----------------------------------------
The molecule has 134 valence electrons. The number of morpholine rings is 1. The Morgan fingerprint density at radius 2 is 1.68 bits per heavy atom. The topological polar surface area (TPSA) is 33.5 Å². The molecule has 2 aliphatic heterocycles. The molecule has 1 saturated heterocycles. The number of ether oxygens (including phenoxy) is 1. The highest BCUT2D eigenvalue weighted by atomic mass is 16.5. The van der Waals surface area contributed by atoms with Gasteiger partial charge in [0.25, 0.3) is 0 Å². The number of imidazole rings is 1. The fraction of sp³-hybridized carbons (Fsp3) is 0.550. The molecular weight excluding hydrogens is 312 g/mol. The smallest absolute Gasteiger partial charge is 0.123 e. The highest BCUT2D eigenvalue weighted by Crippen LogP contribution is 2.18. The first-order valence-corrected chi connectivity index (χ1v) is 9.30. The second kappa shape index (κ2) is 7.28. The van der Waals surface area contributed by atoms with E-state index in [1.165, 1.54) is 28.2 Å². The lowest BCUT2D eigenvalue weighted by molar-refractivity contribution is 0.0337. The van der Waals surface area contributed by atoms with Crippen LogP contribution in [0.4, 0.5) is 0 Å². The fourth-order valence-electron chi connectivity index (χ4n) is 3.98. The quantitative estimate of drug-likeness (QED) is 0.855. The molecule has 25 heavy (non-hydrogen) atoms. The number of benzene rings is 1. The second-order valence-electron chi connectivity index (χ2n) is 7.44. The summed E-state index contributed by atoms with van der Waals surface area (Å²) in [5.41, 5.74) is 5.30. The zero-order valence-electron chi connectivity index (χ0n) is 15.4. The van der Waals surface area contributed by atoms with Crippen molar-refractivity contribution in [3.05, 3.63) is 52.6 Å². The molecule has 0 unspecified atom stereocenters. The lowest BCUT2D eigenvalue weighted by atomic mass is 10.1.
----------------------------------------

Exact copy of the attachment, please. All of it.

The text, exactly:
The molecule has 134 valence electrons. The number of morpholine rings is 1. The Morgan fingerprint density at radius 2 is 1.68 bits per heavy atom. The topological polar surface area (TPSA) is 33.5 Å². The molecule has 2 aliphatic heterocycles. The molecule has 1 saturated heterocycles. The number of ether oxygens (including phenoxy) is 1. The highest BCUT2D eigenvalue weighted by atomic mass is 16.5. The van der Waals surface area contributed by atoms with Gasteiger partial charge in [0.25, 0.3) is 0 Å². The number of imidazole rings is 1. The fraction of sp³-hybridized carbons (Fsp3) is 0.550. The molecular weight excluding hydrogens is 312 g/mol. The smallest absolute Gasteiger partial charge is 0.123 e. The highest BCUT2D eigenvalue weighted by Crippen LogP contribution is 2.18. The first-order valence-corrected chi connectivity index (χ1v) is 9.30. The second kappa shape index (κ2) is 7.28. The van der Waals surface area contributed by atoms with E-state index in [1.165, 1.54) is 28.2 Å². The lowest BCUT2D eigenvalue weighted by molar-refractivity contribution is 0.0337. The van der Waals surface area contributed by atoms with Crippen LogP contribution in [0.4, 0.5) is 0 Å². The fourth-order valence-electron chi connectivity index (χ4n) is 3.98. The quantitative estimate of drug-likeness (QED) is 0.855. The molecule has 25 heavy (non-hydrogen) atoms. The number of benzene rings is 1. The second-order valence-electron chi connectivity index (χ2n) is 7.44. The summed E-state index contributed by atoms with van der Waals surface area (Å²) in [5.41, 5.74) is 5.30. The zero-order valence-electron chi connectivity index (χ0n) is 15.4. The van der Waals surface area contributed by atoms with Crippen molar-refractivity contribution in [3.05, 3.63) is 52.6 Å². The molecule has 0 unspecified atom stereocenters. The lowest BCUT2D eigenvalue weighted by atomic mass is 10.1.